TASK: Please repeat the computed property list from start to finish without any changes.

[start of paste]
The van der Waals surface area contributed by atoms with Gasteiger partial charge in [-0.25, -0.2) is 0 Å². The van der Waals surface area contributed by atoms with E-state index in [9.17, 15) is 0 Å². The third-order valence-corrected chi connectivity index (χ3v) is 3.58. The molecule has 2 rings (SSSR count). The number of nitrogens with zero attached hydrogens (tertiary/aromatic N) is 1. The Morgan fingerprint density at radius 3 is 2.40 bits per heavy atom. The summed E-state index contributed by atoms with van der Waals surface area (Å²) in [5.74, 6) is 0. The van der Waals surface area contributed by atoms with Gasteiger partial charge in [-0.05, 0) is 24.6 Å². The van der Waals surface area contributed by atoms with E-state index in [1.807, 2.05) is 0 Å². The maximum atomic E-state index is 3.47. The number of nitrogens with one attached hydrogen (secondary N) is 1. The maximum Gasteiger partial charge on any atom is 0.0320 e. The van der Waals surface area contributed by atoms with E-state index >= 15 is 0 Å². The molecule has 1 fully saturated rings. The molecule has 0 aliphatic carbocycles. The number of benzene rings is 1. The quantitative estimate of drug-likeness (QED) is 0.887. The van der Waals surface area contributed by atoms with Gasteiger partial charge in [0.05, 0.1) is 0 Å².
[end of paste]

The van der Waals surface area contributed by atoms with Gasteiger partial charge in [-0.25, -0.2) is 0 Å². The van der Waals surface area contributed by atoms with E-state index in [9.17, 15) is 0 Å². The third-order valence-corrected chi connectivity index (χ3v) is 3.58. The molecule has 2 rings (SSSR count). The number of nitrogens with zero attached hydrogens (tertiary/aromatic N) is 1. The Morgan fingerprint density at radius 3 is 2.40 bits per heavy atom. The summed E-state index contributed by atoms with van der Waals surface area (Å²) in [5.74, 6) is 0. The van der Waals surface area contributed by atoms with Gasteiger partial charge in [-0.05, 0) is 24.6 Å². The van der Waals surface area contributed by atoms with E-state index in [1.807, 2.05) is 0 Å². The maximum atomic E-state index is 3.47. The number of nitrogens with one attached hydrogen (secondary N) is 1. The maximum Gasteiger partial charge on any atom is 0.0320 e. The van der Waals surface area contributed by atoms with E-state index >= 15 is 0 Å². The molecule has 1 fully saturated rings. The molecule has 0 aliphatic carbocycles. The number of benzene rings is 1. The quantitative estimate of drug-likeness (QED) is 0.887. The van der Waals surface area contributed by atoms with Gasteiger partial charge in [0.05, 0.1) is 0 Å².